Start with a bang. Literally. Or maybe with a clap of thunder. The sharp report of a baseball rocketing over an outfield wall could work, too.

“You need to draw the audience in,” says Jim Samuel, 20-year veteran of Toastmasters, the non-profit devoted to developing speaking and leadership skills. The beginning of any talk is important, as is its body and conclusion, along with the vocal tones and gestures with which it is delivered, he says. This is true whether the speaker is addressing a gathering of hundreds, a few colleagues, or a job interviewer.

Samuel leads a free three-part “Better Speaker Series,” a Mercer Free School event, on three consecutive Tuesdays, beginning on October 16 at 7 p.m. at the Ewing Library. Call 609-403-2383.

The Mercer Free school was launched in March 2010 as a voluntary association by users of the Ewing branch of the Mercer County Library System. It was initially called Ewing Free School, but the name was changed a few weeks later the name was changed to Mercer Free School to be identified with a wider geographic area.

“It is a ‘free’ school in the sense that no monetary exchange is involved and it is not controlled by obligation or the will of another, according to the school’s website.

Samuel, a Jamesburg resident whose day job for the past 10 years has been investing in real estate, helping others to invest, and giving talks on investing, attended high school on Long Island, where his father, Jerry, was an ophthalmologist, one of the first to use lasers, and his mother, Frieda, was a stay-at-home mom who became an accomplished artist despite “not picking up a paintbrush until she was in her 50s.”

Samuel earned a B.S. in math at Syracuse University (Class of 1971), an MBA in finance from the University of Connecticut, and an M.S. in computer science from the State University of New York at Stony Brook. Admittedly a left-brain guy, he spent the better part of three decades as an independent contractor, working on computers — “testing, doing analysis, managing projects, fixing whatever needed fixing.”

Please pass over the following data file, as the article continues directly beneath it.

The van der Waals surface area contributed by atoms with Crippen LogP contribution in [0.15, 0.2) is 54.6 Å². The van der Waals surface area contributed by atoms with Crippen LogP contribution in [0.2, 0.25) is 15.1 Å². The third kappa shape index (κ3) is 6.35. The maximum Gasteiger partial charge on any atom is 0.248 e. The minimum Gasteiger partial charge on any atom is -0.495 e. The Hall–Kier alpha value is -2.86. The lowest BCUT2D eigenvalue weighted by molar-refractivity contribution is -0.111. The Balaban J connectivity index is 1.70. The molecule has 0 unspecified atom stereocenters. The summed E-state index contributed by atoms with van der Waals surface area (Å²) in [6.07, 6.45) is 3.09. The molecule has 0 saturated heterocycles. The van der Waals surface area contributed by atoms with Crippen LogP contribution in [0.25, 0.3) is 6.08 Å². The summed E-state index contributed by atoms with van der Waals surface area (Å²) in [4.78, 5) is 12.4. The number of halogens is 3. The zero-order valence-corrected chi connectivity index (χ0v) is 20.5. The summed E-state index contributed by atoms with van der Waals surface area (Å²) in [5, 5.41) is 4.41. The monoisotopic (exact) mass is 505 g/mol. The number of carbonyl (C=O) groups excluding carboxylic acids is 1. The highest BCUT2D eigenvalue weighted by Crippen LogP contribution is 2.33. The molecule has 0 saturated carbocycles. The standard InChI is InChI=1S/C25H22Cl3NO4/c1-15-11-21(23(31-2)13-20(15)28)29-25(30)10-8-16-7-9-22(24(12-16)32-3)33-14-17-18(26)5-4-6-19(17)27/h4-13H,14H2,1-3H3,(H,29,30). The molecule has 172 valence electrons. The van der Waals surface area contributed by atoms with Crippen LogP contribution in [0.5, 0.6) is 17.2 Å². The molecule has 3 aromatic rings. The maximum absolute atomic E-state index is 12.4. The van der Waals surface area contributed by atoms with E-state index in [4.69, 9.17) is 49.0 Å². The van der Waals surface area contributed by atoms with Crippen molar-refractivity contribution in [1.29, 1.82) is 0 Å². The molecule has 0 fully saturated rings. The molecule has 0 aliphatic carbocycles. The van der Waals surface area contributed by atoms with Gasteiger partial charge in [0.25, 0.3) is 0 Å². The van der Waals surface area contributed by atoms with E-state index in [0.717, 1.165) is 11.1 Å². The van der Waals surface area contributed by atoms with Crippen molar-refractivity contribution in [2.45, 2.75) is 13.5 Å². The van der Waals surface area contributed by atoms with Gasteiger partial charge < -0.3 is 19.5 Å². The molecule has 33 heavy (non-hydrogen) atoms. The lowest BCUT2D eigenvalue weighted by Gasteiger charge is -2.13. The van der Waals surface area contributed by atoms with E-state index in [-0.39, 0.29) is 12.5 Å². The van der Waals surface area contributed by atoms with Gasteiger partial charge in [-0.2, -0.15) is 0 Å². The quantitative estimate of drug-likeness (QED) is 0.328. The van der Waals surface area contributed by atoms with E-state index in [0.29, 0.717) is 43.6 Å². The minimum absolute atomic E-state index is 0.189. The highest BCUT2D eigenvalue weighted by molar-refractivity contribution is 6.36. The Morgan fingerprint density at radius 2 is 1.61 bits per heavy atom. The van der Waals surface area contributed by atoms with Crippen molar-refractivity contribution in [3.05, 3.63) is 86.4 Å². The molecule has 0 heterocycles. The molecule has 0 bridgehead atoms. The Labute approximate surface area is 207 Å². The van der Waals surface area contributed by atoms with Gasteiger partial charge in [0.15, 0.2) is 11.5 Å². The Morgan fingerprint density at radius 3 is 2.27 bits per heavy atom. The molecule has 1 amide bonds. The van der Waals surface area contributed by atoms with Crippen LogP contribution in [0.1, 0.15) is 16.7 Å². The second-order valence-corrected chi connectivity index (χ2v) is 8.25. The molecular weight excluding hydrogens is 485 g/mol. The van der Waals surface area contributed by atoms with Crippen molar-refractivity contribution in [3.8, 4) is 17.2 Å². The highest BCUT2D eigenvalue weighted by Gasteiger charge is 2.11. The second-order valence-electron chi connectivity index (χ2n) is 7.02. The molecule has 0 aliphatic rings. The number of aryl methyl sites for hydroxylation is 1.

While this background doesn’t seem to have much to do with speaking, Samuel points out that he was constantly meeting people and interviewing for new assignments. It takes verbal skill to sell yourself in these situations, even when demand for computer professionals is high.

On one of those assignments, at Warner Lambert, he met a Toastmaster who convinced him to give the organization a try. He saw the appeal right away. “As the oldest of four boys, I didn’t get much attention,” he jokes, adding that the chance to hold the attention of an entire room for five minutes was irresistible.

In a Toastmaster meeting, several members stand up and give talks while others evaluate them in a friendly, no-pressure setting. During a typical meeting there are also opportunities for members to give impromptu talks. The practice and feedback lead to more skill and assurance in any situation requiring polished verbal communication skills.

And while the need to speak can arise every day — at work, at networking events, with new acquaintances — the kind of speaking that causes many to ice over with terror is the talk to a roomful of people. Here are some hints on taming the fear and delighting audiences:

Train your butterflies. “There will always be butterflies,” says Samuel, “but with practice, you can teach them to fly in formation.” He works with his butterflies by visualizing his talk in advance — not only practicing what he will say, but also picturing his gestures.

Another important tactic is to make eye contact with as many members of the audience as possible, holding each for about three seconds. Making these connections, one-by-one, can make it feel like the talk is just between the two of you.

Moving around is helpful, too. Samuels suggests ditching the lectern if possible, moving closer to the audience, and walking to the right and left during the speech. This movement also serves to “give some sense of whether you’re getting through.”

Questioned on the efficacy of a pre-talk, nerve-steadying drink, Samuels replies right away, but gently enough, that he is a teetotaler who doesn’t think alcohol or drugs have any place in speech preparation. “Besides,” he says, “you want to be sharp.”

Mistakes Happen. Among other reasons for keeping your wits about you, says Samuel, is the fact that, inevitably, there will be mistakes. You will lose your train of thought or stumble over a word. It happens, he says, recounting his worse gaffe, which involved shooting a paper airplane right into the forehead of a speech judge. (He recovered with a joke, the judge laughed with him, and the speech was a success.)

A big reason not to worry about an upcoming speech, mistakes and all, he says, is that “the audience is with you. They want you to do well.”